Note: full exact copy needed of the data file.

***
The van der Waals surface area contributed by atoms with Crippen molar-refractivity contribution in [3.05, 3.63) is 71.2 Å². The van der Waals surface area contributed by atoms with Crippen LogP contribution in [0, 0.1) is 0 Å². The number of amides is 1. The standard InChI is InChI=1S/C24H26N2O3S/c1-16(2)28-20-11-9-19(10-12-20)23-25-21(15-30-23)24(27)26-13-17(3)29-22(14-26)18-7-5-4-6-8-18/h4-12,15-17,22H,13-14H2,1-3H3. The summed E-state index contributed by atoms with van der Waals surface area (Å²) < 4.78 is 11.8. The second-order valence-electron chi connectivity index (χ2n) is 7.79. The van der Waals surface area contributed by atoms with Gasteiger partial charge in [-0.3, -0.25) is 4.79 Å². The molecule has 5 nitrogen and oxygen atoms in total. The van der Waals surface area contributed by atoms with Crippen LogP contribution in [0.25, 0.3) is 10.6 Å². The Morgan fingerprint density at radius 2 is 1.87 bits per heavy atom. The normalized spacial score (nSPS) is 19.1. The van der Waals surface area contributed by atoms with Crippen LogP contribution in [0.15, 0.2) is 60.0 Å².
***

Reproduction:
The van der Waals surface area contributed by atoms with Crippen molar-refractivity contribution in [3.05, 3.63) is 71.2 Å². The van der Waals surface area contributed by atoms with Crippen LogP contribution in [0, 0.1) is 0 Å². The number of amides is 1. The standard InChI is InChI=1S/C24H26N2O3S/c1-16(2)28-20-11-9-19(10-12-20)23-25-21(15-30-23)24(27)26-13-17(3)29-22(14-26)18-7-5-4-6-8-18/h4-12,15-17,22H,13-14H2,1-3H3. The summed E-state index contributed by atoms with van der Waals surface area (Å²) < 4.78 is 11.8. The second-order valence-electron chi connectivity index (χ2n) is 7.79. The van der Waals surface area contributed by atoms with Gasteiger partial charge in [-0.3, -0.25) is 4.79 Å². The molecule has 5 nitrogen and oxygen atoms in total. The van der Waals surface area contributed by atoms with Crippen LogP contribution in [0.25, 0.3) is 10.6 Å². The Morgan fingerprint density at radius 2 is 1.87 bits per heavy atom. The normalized spacial score (nSPS) is 19.1. The van der Waals surface area contributed by atoms with Crippen LogP contribution in [0.15, 0.2) is 60.0 Å².